We also continue to improve our resilience to potential ‘physical’ risks through leveraging our ongoing investment in collaborative technology and enabling remote working. The Covid pandemic has been an effective test of our ability to rapidly shift to working from remote and distributed locations in response to an external shock, and to adapt our ways of working with minimal impact on our ability to support our clients. We will continue to consider our resilience to potential disruptions on our people’s remote working locations. Given these mitigating actions, the physical risks from climate change to our operations are not currently considered to be material to our strategy.


Client services

The focus of investors and regulators on the impact that climate change can have - and its implications for financial reporting - continues to accelerate. This has implications for our clients in terms of market expectations and emerging regulation that they will need to comply with, and therefore for how we conduct our work. One of the immediate consequences is for the audit sector where the Financial Reporting Council (FRC) has highlighted the importance of auditors being alert to the impact that climate risk could have on the judgements which underpin financial statements, as well as wider reporting requirements.

As companies are assessing the impact of climate risk to their businesses, and in some cases adapting their business models, we recognise that the audit profession has a critical role to play in the evolution of the corporate reporting ecosystem on climate change. We are taking several steps to support this. For example, we’ve provided awareness training to all of our qualified audit staff through our annual External Auditor Training programme, and have embarked on a programme of individual engagement with our engagement leaders who are responsible for signing audit opinions. We’ve also added two new mandatory steps in our audit methodology for all audit engagements to ensure that climate risk is given appropriate consideration at the right stage in the process, and introduced an online climate-risk knowledge hub which houses our relevant guidance and audit methodology updates. Additionally, we’re raising awareness of reporting and accounting issues related to climate change with the management of our clients, and including the subject in our broader non-executive programmes and Accounting & Reporting Updates. PwC globally is also a signatory to the Net Zero Financial Service Providers Alliance (NZFSPA) under the Glasgow Financial Alliance for Net Zero (GFANZ).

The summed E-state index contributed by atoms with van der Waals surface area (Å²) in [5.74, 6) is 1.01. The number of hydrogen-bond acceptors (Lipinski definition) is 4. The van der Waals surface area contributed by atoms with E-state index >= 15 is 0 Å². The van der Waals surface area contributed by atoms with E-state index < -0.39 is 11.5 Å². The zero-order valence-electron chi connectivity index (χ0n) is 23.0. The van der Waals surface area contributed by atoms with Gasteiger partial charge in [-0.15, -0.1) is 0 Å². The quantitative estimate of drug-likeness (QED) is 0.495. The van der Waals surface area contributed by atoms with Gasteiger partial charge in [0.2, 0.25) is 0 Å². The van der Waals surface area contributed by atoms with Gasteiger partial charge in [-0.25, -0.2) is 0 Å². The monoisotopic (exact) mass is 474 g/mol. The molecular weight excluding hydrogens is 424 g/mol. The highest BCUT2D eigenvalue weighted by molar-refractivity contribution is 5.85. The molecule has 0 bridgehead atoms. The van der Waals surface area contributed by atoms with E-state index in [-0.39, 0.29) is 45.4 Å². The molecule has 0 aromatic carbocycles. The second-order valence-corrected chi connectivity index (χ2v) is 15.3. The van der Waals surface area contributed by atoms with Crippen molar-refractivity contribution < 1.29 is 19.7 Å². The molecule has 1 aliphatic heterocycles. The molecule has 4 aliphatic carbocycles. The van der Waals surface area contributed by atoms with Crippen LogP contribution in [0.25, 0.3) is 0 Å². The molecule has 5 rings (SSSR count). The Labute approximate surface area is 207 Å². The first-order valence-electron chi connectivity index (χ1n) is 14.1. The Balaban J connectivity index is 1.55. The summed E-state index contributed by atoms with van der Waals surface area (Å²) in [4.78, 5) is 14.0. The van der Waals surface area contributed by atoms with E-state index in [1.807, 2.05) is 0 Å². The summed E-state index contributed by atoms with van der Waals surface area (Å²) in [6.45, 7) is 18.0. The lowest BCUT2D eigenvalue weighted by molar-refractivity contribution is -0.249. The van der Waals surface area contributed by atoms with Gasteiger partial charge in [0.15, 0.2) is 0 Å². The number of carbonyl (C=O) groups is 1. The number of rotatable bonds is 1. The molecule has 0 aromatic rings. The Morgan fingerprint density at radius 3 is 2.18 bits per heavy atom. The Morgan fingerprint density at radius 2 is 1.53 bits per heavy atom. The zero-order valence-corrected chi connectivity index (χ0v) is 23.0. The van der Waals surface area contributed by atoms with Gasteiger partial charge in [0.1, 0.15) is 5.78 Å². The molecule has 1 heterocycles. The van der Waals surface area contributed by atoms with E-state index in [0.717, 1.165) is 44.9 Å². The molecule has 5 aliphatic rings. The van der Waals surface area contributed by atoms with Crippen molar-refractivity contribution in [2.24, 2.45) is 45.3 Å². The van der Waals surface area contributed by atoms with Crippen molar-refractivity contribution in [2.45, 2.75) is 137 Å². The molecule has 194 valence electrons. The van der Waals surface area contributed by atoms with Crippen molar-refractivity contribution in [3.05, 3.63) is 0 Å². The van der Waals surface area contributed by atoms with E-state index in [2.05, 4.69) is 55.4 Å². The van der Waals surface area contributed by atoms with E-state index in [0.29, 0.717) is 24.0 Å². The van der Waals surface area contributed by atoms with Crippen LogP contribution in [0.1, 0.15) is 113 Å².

We need to remain conscious of our clients’ exposure to risks and opportunities from climate change when selling and delivering our other core services in order to maintain our service quality - particularly those services relating to strategy and governance, risk and reporting, deals related transactions, and business transformation work. Equally, if some clients are disproportionately affected by physical or transition risks, it may change the priority that they give to certain types of external advice and alter the mix of services they seek.

Conversely, climate change affords us an opportunity to play a valuable role in advising clients on the relevant implications for them, while mitigating our own risks from exposure to engagements in higher risk sectors. Meeting the demands of Net Zero calls for economy-wide change at an unprecedented scale, with implications for clients’ growth strategies and operating models. Often the pathway is unclear, so we can help clients to shape and drive the changes they need to make to retain a ‘licence to operate’ or to create long-term sustained outcomes, supported by a reporting approach that helps to build trust. We can also support the public sector to build the capacity to support climate action at scale. As a result, ESG - Environmental, Social, Governance - issues are at the heart of our new global strategy: The New Equation, with a significant investment plan that includes large scale upskilling and recruitment programmes. We launched our new ESG Platform, alongside the PwC Network’s global ESG Platform. We have also been instrumental in the development of the PwC Network’s ESG Academy programme, which aims to upskill all our people in climate and broader ESG matters, with an early focus on net zero transformation and the TCFD reporting framework.